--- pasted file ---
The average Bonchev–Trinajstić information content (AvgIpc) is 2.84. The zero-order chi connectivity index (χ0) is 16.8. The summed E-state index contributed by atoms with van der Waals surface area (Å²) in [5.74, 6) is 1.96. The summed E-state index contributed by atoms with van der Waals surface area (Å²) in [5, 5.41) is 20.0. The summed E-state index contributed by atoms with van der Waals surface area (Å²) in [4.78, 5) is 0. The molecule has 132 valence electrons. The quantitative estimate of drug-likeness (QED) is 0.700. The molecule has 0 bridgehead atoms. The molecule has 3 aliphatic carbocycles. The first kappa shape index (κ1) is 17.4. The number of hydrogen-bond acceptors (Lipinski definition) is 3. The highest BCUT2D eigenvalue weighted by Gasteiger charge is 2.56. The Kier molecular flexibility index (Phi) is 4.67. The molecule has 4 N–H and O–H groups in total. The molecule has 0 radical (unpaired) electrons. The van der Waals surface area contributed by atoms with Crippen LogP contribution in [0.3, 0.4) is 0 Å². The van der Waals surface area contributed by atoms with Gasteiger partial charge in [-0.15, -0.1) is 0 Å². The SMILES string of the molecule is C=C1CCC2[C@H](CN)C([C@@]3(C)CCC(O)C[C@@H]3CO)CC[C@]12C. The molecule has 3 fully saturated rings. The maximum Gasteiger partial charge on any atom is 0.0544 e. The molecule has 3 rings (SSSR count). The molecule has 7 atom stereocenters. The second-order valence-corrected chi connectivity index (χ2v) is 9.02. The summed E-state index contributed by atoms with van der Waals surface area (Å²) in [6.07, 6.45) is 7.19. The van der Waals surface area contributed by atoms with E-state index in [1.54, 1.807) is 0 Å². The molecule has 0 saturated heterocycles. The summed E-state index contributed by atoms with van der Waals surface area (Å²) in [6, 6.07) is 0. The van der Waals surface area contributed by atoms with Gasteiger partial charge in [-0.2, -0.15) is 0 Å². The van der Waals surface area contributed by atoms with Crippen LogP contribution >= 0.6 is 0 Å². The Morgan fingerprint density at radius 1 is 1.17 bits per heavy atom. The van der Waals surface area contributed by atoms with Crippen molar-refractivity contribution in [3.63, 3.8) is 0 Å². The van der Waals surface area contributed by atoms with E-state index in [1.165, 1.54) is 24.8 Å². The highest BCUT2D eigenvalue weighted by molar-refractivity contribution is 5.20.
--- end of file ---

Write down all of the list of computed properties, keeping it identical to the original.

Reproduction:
The average Bonchev–Trinajstić information content (AvgIpc) is 2.84. The zero-order chi connectivity index (χ0) is 16.8. The summed E-state index contributed by atoms with van der Waals surface area (Å²) in [5.74, 6) is 1.96. The summed E-state index contributed by atoms with van der Waals surface area (Å²) in [5, 5.41) is 20.0. The summed E-state index contributed by atoms with van der Waals surface area (Å²) in [4.78, 5) is 0. The molecule has 132 valence electrons. The quantitative estimate of drug-likeness (QED) is 0.700. The molecule has 0 bridgehead atoms. The molecule has 3 aliphatic carbocycles. The first kappa shape index (κ1) is 17.4. The number of hydrogen-bond acceptors (Lipinski definition) is 3. The highest BCUT2D eigenvalue weighted by Gasteiger charge is 2.56. The Kier molecular flexibility index (Phi) is 4.67. The molecule has 4 N–H and O–H groups in total. The molecule has 0 radical (unpaired) electrons. The van der Waals surface area contributed by atoms with Crippen LogP contribution in [0.3, 0.4) is 0 Å². The van der Waals surface area contributed by atoms with Gasteiger partial charge in [-0.15, -0.1) is 0 Å². The SMILES string of the molecule is C=C1CCC2[C@H](CN)C([C@@]3(C)CCC(O)C[C@@H]3CO)CC[C@]12C. The molecule has 3 fully saturated rings. The maximum Gasteiger partial charge on any atom is 0.0544 e. The molecule has 3 rings (SSSR count). The molecule has 7 atom stereocenters. The second-order valence-corrected chi connectivity index (χ2v) is 9.02. The summed E-state index contributed by atoms with van der Waals surface area (Å²) in [6.07, 6.45) is 7.19. The van der Waals surface area contributed by atoms with E-state index in [1.54, 1.807) is 0 Å². The molecule has 0 saturated heterocycles. The summed E-state index contributed by atoms with van der Waals surface area (Å²) in [6, 6.07) is 0. The van der Waals surface area contributed by atoms with Gasteiger partial charge in [-0.2, -0.15) is 0 Å². The van der Waals surface area contributed by atoms with Crippen LogP contribution >= 0.6 is 0 Å². The Morgan fingerprint density at radius 1 is 1.17 bits per heavy atom. The van der Waals surface area contributed by atoms with Crippen molar-refractivity contribution in [3.63, 3.8) is 0 Å². The van der Waals surface area contributed by atoms with E-state index in [1.165, 1.54) is 24.8 Å². The highest BCUT2D eigenvalue weighted by molar-refractivity contribution is 5.20.